• Ashana M said:

      Another thought: you feel people shy away from your loneliness. I might suggest, if you want suggestions, reach out in ways that are about the other person and not about you. I think we feel “reaching out” has to be about us, but that drives people away rather than pulling them towards us. Be generous with compliments. Notice when someone has a nice outfit out on or is wearing a colour that suits them or a new haircut. Ask them how they are and mean it. Remember how many kids they have and what their hobbies are. People are drawn to others who care. It will attract people who also just want to suck you dry, so notice who wants more of the same and who starts noticing you. But you can do this anywhere. You can go to get a coffee and tell the barista they give great service. There are, of course, lines. In crowded places, there are rules about who you can talk to and who you can’t. If you talk to strangers inappropriately, they will just think you are weird. But there are ways to push this a little. Service people are exceptions: you can always talk to the checker. You can sometimes talk to someone while you are waiting in line for something. You can usually talk to people walking dogs about their dogs. Just some ideas. But these small connections can really help.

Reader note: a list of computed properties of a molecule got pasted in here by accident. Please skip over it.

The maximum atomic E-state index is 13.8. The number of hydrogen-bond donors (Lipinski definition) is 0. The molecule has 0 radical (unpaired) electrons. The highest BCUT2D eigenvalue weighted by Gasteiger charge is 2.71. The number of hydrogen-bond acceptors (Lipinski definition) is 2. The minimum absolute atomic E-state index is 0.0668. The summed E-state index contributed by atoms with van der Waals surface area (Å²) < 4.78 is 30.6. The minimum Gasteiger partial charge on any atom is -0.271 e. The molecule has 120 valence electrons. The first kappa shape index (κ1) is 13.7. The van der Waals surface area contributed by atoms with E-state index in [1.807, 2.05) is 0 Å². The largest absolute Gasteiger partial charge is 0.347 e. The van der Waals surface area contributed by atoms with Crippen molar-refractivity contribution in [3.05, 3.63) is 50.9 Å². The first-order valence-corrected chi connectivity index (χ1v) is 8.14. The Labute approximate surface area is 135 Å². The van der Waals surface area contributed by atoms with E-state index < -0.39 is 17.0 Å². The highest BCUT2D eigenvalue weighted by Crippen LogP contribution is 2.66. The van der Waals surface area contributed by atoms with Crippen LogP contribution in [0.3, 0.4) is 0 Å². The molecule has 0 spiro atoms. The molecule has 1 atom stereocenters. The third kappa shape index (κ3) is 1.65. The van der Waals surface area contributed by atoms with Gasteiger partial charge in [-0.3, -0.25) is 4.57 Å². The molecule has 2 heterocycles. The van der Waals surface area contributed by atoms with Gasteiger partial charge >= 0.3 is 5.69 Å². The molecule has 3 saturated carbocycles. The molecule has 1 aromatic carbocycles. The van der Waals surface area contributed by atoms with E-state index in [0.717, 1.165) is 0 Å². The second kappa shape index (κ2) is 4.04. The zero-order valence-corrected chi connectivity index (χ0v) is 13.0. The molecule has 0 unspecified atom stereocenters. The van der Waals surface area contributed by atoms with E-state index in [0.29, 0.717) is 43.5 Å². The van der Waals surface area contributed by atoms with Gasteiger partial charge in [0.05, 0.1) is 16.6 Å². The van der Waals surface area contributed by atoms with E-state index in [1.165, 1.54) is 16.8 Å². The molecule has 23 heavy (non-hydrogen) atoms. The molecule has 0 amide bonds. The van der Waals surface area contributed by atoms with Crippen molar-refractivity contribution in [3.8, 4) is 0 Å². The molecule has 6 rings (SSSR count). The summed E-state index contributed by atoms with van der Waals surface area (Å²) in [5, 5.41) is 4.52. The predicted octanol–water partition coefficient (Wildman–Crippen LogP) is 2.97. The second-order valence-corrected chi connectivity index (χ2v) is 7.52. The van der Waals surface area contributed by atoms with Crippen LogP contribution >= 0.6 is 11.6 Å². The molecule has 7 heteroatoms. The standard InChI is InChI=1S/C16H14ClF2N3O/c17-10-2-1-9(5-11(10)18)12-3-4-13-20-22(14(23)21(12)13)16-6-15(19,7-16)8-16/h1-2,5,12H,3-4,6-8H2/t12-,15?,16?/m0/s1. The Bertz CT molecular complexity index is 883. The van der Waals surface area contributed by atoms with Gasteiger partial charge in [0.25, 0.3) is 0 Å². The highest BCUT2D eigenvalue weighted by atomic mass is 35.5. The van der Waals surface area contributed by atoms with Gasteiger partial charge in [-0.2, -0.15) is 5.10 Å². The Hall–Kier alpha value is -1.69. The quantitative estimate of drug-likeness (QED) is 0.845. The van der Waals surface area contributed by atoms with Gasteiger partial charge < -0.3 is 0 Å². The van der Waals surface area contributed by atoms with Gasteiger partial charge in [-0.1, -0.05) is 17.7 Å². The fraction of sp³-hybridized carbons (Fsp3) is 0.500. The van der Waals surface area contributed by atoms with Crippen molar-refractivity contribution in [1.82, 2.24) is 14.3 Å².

• Ellen said:

        Yeah, good suggestions. I do tend to ask people questions rather than talking about myself. I naturally do that, so if I force myself into social situations, that comes out, and it’s not a bad way to interact. The compliments thing is good to keep in mind too. I’d find talking to people about their dogs difficult, if I don’t know them, but not a bad idea. Thanks.

        • Ashana M said:

          Best of luck. Isolation is so hard, and the other issues makes it more difficult.

    • Ellen said:

      True, I guess I’d pick her up and comfort her. I did have a dream where something like this happened. Thanks

      • Ashana M said: